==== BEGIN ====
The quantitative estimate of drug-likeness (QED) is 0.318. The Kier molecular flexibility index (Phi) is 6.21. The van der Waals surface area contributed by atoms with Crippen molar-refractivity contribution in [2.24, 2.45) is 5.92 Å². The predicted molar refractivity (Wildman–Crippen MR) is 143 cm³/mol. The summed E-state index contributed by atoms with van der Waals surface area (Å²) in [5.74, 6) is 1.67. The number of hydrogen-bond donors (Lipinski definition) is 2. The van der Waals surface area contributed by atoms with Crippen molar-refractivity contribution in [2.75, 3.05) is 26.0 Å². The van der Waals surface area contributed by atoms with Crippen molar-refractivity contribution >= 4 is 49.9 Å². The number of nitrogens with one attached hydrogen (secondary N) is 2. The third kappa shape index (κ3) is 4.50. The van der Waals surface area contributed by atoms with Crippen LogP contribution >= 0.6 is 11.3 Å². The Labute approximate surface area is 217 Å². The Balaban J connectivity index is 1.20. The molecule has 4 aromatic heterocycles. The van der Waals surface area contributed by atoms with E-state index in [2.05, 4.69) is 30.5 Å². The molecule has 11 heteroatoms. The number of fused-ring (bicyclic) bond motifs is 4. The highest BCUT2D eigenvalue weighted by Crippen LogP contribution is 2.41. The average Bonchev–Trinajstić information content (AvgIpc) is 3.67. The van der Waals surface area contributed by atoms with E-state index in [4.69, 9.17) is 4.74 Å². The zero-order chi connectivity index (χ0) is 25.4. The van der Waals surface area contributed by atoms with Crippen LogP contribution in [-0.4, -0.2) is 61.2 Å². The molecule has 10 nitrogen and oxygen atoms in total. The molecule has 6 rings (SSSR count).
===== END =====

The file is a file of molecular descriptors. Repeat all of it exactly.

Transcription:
The quantitative estimate of drug-likeness (QED) is 0.318. The Kier molecular flexibility index (Phi) is 6.21. The van der Waals surface area contributed by atoms with Crippen molar-refractivity contribution in [2.24, 2.45) is 5.92 Å². The predicted molar refractivity (Wildman–Crippen MR) is 143 cm³/mol. The summed E-state index contributed by atoms with van der Waals surface area (Å²) in [5.74, 6) is 1.67. The number of hydrogen-bond donors (Lipinski definition) is 2. The van der Waals surface area contributed by atoms with Crippen molar-refractivity contribution in [2.75, 3.05) is 26.0 Å². The van der Waals surface area contributed by atoms with Crippen molar-refractivity contribution >= 4 is 49.9 Å². The number of nitrogens with one attached hydrogen (secondary N) is 2. The third kappa shape index (κ3) is 4.50. The van der Waals surface area contributed by atoms with Crippen LogP contribution >= 0.6 is 11.3 Å². The Labute approximate surface area is 217 Å². The Balaban J connectivity index is 1.20. The molecule has 4 aromatic heterocycles. The van der Waals surface area contributed by atoms with E-state index in [2.05, 4.69) is 30.5 Å². The molecule has 11 heteroatoms. The number of fused-ring (bicyclic) bond motifs is 4. The highest BCUT2D eigenvalue weighted by Crippen LogP contribution is 2.41. The average Bonchev–Trinajstić information content (AvgIpc) is 3.67. The van der Waals surface area contributed by atoms with E-state index in [4.69, 9.17) is 4.74 Å². The zero-order chi connectivity index (χ0) is 25.4. The van der Waals surface area contributed by atoms with Crippen LogP contribution in [-0.4, -0.2) is 61.2 Å². The molecule has 10 nitrogen and oxygen atoms in total. The molecule has 6 rings (SSSR count).